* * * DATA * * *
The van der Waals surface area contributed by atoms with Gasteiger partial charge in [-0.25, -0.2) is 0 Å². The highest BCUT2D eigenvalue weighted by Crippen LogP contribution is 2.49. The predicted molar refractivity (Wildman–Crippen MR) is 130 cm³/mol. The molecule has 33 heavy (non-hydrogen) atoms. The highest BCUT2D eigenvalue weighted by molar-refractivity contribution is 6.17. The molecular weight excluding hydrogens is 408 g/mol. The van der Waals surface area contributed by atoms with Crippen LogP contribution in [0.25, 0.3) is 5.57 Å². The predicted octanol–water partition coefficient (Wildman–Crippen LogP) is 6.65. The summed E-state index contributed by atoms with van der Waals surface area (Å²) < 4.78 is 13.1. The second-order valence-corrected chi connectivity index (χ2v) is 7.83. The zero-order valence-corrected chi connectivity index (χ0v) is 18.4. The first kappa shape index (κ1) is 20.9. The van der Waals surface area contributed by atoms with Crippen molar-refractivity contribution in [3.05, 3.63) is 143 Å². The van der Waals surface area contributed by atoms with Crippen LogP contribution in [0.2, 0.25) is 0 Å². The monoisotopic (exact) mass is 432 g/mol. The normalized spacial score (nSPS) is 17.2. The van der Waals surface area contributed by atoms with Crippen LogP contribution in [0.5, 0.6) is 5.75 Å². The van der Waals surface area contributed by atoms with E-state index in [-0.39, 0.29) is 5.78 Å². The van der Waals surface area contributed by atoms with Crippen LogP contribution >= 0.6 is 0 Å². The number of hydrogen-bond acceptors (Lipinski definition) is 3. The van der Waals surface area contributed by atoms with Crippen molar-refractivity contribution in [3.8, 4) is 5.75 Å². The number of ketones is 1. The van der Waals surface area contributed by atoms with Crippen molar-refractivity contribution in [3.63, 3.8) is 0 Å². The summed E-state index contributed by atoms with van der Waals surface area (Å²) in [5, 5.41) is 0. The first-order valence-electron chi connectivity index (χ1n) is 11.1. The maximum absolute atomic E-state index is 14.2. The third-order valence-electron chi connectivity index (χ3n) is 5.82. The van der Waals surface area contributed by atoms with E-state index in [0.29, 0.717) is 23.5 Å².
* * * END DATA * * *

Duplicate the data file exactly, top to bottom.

The van der Waals surface area contributed by atoms with Gasteiger partial charge in [-0.25, -0.2) is 0 Å². The highest BCUT2D eigenvalue weighted by Crippen LogP contribution is 2.49. The predicted molar refractivity (Wildman–Crippen MR) is 130 cm³/mol. The molecule has 33 heavy (non-hydrogen) atoms. The highest BCUT2D eigenvalue weighted by molar-refractivity contribution is 6.17. The molecular weight excluding hydrogens is 408 g/mol. The van der Waals surface area contributed by atoms with Crippen LogP contribution in [0.25, 0.3) is 5.57 Å². The predicted octanol–water partition coefficient (Wildman–Crippen LogP) is 6.65. The summed E-state index contributed by atoms with van der Waals surface area (Å²) < 4.78 is 13.1. The second-order valence-corrected chi connectivity index (χ2v) is 7.83. The zero-order valence-corrected chi connectivity index (χ0v) is 18.4. The first kappa shape index (κ1) is 20.9. The van der Waals surface area contributed by atoms with Crippen molar-refractivity contribution in [3.05, 3.63) is 143 Å². The van der Waals surface area contributed by atoms with Crippen LogP contribution in [0.2, 0.25) is 0 Å². The monoisotopic (exact) mass is 432 g/mol. The normalized spacial score (nSPS) is 17.2. The van der Waals surface area contributed by atoms with Crippen LogP contribution in [0.5, 0.6) is 5.75 Å². The van der Waals surface area contributed by atoms with E-state index in [-0.39, 0.29) is 5.78 Å². The van der Waals surface area contributed by atoms with Crippen LogP contribution >= 0.6 is 0 Å². The number of hydrogen-bond acceptors (Lipinski definition) is 3. The van der Waals surface area contributed by atoms with Crippen molar-refractivity contribution in [3.8, 4) is 5.75 Å². The number of ketones is 1. The van der Waals surface area contributed by atoms with Crippen molar-refractivity contribution in [3.63, 3.8) is 0 Å². The summed E-state index contributed by atoms with van der Waals surface area (Å²) in [5, 5.41) is 0. The first-order valence-electron chi connectivity index (χ1n) is 11.1. The maximum absolute atomic E-state index is 14.2. The third-order valence-electron chi connectivity index (χ3n) is 5.82. The van der Waals surface area contributed by atoms with E-state index in [0.29, 0.717) is 23.5 Å².